Founded by a professional rugby player, this private sports club is a place for the upper class to enjoy top workout facilities, beauty treatments and carefully crafted, nutritious menus. Members can either be referred by existing ones or can apply directly through the contact form. Good luck. And for more luxe fitness, don't miss the The Luxury Exercise Classes Everyone Needs to Try.
The Clubhouse (Buenos Aires)
This beautiful Argentinian club is the ultimate hub for every kind of international jet-setters. Along with a lounge, terrace, two bars, a pool, a garden, and endlessly sumptuous guest rooms, the club hosts tons of special events like private dinners with top chefs and rotating art exhibits. Only a limited number of applicants are accepted each month.
Yellowstone Club (Big Sky)
This American hotspot is all about the great outdoors. Tucked away in a 15,200-private acre residence deep in Rocky Mountain Montana, it's perfect for those elites who would rather be skiing down the slopes than sipping bourbon in heavily-perfumed rooms. Along with many other business moguls, club members also include Bill Gates and Justin Timberlake.
For our next dive into London's most exclusive clubs, we'll be focusing in on this beautiful Georgian townhouse in Soho. "The Club," first founded in 1764, became the Blacks Club in 1992 after a makeover of the premises. Members of the club are expected to be "extraordinarily interesting and interested." While it is primarily a supper club, other activities—like poetry and private music nights—are offered.
Capital Club (Dubai)
This invite-only club is a premier place for powerful businessmen and women. After a person applies, it could take the membership committee up to two months to review their application and financial standing. This spot is less about the luxurious amenities and more about the powerful business network created within its walls.
Kee Club (Hong Kong)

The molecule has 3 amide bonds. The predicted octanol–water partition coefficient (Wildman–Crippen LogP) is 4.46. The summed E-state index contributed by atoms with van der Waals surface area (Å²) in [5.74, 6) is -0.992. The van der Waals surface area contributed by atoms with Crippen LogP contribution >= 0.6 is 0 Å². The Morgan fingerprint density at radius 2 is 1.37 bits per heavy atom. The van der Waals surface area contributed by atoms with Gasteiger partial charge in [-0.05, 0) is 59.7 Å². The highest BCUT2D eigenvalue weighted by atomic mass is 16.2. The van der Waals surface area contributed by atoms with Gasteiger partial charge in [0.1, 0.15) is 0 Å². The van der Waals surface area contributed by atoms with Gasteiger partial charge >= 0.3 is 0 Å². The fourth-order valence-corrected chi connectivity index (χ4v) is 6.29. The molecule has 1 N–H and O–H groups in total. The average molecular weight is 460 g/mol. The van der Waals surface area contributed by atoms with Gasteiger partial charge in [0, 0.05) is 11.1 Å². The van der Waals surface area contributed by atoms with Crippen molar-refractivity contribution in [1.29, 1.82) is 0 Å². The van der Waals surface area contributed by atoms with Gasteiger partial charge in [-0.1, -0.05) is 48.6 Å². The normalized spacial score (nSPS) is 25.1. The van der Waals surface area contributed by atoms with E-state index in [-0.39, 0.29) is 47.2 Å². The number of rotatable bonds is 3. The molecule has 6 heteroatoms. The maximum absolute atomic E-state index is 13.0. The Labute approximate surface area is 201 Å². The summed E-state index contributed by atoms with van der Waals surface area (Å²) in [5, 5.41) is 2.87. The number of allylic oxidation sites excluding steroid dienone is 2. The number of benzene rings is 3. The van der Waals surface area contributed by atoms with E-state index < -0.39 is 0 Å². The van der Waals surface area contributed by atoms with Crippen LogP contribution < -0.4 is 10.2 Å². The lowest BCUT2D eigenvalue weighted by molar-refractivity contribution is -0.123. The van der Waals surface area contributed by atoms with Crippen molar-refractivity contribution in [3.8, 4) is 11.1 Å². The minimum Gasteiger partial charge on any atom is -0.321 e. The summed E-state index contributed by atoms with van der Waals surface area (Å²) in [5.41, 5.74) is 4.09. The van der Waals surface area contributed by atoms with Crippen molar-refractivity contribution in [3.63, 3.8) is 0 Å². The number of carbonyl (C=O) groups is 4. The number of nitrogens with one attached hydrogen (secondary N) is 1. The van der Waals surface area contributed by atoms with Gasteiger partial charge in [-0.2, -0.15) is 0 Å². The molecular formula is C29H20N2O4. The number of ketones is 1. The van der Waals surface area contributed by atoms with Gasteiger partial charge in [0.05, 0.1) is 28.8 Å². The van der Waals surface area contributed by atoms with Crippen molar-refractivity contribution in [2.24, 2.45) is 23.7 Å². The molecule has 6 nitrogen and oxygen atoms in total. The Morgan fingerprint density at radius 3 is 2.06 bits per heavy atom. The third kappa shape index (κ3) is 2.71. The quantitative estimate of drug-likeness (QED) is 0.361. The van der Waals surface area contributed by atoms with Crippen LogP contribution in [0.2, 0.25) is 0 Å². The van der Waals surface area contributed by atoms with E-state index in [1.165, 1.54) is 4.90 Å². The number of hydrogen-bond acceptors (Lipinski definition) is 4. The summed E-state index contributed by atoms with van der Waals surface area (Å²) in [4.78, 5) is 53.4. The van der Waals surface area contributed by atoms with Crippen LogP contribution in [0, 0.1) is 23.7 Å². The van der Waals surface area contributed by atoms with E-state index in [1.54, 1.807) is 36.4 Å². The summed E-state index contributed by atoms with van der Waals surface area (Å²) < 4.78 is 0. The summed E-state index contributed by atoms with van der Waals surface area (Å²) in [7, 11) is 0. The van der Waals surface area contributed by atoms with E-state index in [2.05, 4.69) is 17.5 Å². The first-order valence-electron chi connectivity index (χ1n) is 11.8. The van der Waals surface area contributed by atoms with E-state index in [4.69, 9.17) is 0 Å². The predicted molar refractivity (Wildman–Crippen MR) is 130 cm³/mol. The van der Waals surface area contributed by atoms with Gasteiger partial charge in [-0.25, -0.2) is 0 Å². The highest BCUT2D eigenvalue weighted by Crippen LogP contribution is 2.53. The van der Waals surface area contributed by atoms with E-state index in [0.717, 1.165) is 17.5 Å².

Although the main location houses a beautiful dining room, bar, and multiple salons when you join, you also gain access to the ancillary club in Shanghai, and Koko in Hong Kong. (more locations, more privileged perks.) Typically, members join through referrals, and some legendary members include Mick Jagger, Gwyneth Paltrow, and Christian Louboutin.
China Club (Berlin)
The name may be deceiving, but this German social club incorporates a number of Chinese influences when it comes to its menu and décor. The elegant social club was created for people of society, culture, politics, and business to feel like they have a home away from home thanks to private suites, a library, a bar, and restaurant. Members must be proposed by at least one club member or endorsed by the club admissions committee.
The Australian Club (Sydney)
Founded in the 19th century, this club is the oldest gentlemen's club in the southern hemisphere. Originally, it served as a place for Victorian businessmen to stay in Melbourne, but now serves many different types of men and women from society's upper echelon. However, it still maintains its historical charm and elegance.
The Hurlingham Club (London)
This club is so exclusive that it could take up to 15 years to become a member—and you have to wait until an existing one passes or resigns. This isn't surprising, seeing as King Edward VII often went pigeon shooting on the grounds. The 42-acre estate sits on the Thames river and includes tennis courts, gardens, and a tea lawn.